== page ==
Need your advice on solving a sitemap issue



I’m having issues with a client who wants his website to be “evolutionary.” (Financial Industry). He is pushing back against the sitemap I created because of its use of best practices, which he equates to boring and “same as everyone else.”

We’ve provided SEO data, card sorting test results, articles on sitemap dos and don’t, and other real-world examples. His argument is that what people search for, like “How do I move my money” doesn’t equate to a navigation item labeled “Checking.” He wants my sitemap structure and taxonomy to match what people are really typing and searching for.

Has anyone come across this? How would you handle it?

I appreciate your feedback in advance.




It appears he would like to focus on task based call to action items. Depending on his hierarchy of importance, task based navigation may not be an awful idea. Some more context may help. Perhaps a compromise would be to provide an aside or section area that presents top 5-7 task based content items up front. Another is providing a leading navigation label of I want to … and using the nesting links as completions for the tasks he feels should be placed at that level.
John C


Thank you so much for your input. Yes, it’s a task-based navigation they seem to prefer, though I can’t find any evidence that this is a preferred UX. Your compromise seems great – they’re a tough sell though.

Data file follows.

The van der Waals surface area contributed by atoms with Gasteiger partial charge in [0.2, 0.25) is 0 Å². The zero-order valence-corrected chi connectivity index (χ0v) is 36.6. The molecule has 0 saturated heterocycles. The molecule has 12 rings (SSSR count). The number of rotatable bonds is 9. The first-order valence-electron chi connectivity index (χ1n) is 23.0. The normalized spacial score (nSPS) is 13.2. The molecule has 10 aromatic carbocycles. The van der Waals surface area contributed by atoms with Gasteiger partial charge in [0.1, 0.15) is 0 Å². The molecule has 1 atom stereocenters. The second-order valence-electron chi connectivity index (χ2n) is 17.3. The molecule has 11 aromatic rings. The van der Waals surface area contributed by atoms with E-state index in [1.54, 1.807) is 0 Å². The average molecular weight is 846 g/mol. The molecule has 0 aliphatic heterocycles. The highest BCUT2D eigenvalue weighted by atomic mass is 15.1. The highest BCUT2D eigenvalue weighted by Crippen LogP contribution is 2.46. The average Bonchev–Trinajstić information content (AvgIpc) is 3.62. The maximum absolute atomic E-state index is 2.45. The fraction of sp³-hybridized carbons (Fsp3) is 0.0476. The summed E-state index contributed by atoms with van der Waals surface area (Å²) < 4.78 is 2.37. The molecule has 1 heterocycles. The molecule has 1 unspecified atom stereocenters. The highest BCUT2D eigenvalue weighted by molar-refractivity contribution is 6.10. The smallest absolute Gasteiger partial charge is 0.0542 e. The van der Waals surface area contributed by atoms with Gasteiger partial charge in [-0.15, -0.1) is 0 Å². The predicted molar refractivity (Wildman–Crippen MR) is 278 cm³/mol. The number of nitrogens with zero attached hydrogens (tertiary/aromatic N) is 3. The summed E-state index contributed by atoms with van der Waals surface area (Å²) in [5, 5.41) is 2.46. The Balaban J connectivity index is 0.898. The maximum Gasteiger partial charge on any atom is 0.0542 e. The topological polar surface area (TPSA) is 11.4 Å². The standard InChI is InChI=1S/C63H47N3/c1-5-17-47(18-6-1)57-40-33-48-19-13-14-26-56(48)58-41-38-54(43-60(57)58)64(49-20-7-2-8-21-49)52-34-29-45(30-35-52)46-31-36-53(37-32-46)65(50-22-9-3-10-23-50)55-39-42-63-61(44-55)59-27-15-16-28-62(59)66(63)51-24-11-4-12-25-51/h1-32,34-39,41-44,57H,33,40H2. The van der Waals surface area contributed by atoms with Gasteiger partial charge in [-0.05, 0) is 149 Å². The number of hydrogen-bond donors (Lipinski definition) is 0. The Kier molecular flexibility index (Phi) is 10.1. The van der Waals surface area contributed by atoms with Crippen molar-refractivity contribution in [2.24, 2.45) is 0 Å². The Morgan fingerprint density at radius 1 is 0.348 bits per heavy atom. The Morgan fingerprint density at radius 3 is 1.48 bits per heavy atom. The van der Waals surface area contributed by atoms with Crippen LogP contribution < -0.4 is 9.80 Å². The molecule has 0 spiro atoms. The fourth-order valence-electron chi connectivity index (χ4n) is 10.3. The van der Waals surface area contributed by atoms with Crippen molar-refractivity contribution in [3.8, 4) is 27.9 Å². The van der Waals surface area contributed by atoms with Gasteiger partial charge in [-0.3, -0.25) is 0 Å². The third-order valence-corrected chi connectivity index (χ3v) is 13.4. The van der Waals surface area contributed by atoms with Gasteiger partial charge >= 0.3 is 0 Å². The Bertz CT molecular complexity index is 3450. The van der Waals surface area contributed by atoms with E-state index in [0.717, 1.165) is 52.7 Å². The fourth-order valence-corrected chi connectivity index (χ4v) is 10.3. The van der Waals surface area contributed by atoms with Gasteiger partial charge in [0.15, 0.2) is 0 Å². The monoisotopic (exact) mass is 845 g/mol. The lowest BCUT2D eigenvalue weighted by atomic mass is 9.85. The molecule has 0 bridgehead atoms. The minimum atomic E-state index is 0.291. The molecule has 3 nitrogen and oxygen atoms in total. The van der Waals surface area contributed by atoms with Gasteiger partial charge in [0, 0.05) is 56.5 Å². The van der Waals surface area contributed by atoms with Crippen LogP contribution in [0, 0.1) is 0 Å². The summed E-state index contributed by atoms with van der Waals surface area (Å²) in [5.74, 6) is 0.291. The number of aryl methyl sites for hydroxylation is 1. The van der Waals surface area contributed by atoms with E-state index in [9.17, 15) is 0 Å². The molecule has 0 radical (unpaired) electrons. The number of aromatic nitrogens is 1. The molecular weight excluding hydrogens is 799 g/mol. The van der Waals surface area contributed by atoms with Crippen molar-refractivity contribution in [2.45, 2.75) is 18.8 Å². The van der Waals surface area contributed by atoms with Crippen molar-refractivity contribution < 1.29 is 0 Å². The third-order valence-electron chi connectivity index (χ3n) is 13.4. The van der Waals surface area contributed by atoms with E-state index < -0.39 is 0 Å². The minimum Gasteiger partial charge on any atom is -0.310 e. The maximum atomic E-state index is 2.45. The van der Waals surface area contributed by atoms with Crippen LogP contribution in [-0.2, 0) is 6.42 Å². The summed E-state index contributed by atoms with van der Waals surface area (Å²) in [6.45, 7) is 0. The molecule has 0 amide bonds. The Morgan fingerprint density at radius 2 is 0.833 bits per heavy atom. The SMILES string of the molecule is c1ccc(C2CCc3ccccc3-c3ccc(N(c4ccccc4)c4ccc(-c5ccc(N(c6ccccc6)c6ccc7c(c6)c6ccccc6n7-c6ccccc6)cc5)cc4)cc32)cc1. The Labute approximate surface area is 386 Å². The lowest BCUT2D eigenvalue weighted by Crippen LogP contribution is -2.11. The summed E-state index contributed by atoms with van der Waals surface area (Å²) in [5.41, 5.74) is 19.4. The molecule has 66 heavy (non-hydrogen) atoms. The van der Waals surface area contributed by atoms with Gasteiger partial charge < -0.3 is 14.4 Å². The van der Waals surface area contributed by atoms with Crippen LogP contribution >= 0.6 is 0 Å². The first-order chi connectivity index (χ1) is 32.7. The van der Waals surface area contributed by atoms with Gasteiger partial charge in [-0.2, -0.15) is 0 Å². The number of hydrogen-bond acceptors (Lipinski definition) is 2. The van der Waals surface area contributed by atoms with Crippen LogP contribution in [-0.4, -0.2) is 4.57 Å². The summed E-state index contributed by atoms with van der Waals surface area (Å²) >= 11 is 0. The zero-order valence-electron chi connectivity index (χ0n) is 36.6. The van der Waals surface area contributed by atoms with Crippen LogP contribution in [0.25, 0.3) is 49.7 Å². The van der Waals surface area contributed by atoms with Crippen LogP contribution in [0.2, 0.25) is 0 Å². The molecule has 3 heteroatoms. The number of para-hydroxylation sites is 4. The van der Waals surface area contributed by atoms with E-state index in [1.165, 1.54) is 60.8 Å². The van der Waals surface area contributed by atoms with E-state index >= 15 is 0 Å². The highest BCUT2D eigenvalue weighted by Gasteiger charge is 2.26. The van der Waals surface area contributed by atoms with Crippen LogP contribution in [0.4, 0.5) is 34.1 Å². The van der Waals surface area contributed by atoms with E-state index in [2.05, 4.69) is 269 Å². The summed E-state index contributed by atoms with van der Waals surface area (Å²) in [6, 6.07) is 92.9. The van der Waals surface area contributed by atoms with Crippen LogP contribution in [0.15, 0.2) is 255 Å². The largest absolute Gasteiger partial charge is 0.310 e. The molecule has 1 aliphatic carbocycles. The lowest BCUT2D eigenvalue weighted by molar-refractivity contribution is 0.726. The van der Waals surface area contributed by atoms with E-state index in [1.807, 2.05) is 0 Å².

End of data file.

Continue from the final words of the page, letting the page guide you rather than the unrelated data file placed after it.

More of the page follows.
A task-based IA isn’t unheard of. Also, using verbs in your navigation may help. There are some books on the topic…
Information Architecture for the Worldwide Web (4th Ed), Blueprints for the Web, and a few others.

There seems to be a disconnect between the structure (browsing/findability) and searching with the stakeholder. A sitemap may not be the best deliverable. You may have to come up with something new or combine a sitemap and content map.


Twitter says

Sure. I love jobs to be done as a basis for design. So surfacing the tasks that sit under a JTBD is a great way to go.


My (as usual) unpopular opinion - let him do it his way and potentially fail. It’s his business after all - if he’s going to hire you and then not listen, that’s his problem.

Mind you, ‘how do I move my money’ wouldn’t be findable under ‘Checking’ so maybe you need to do some tree testing on normal tasks against your own recommendations…


But fact is, you can’t usually include all the tasks people do in navigation - it’s rare that there are a small enough set of tasks that they can fit. And tasks tend to have long labels. That’s why we tend to group them into noun objects, not verb objects…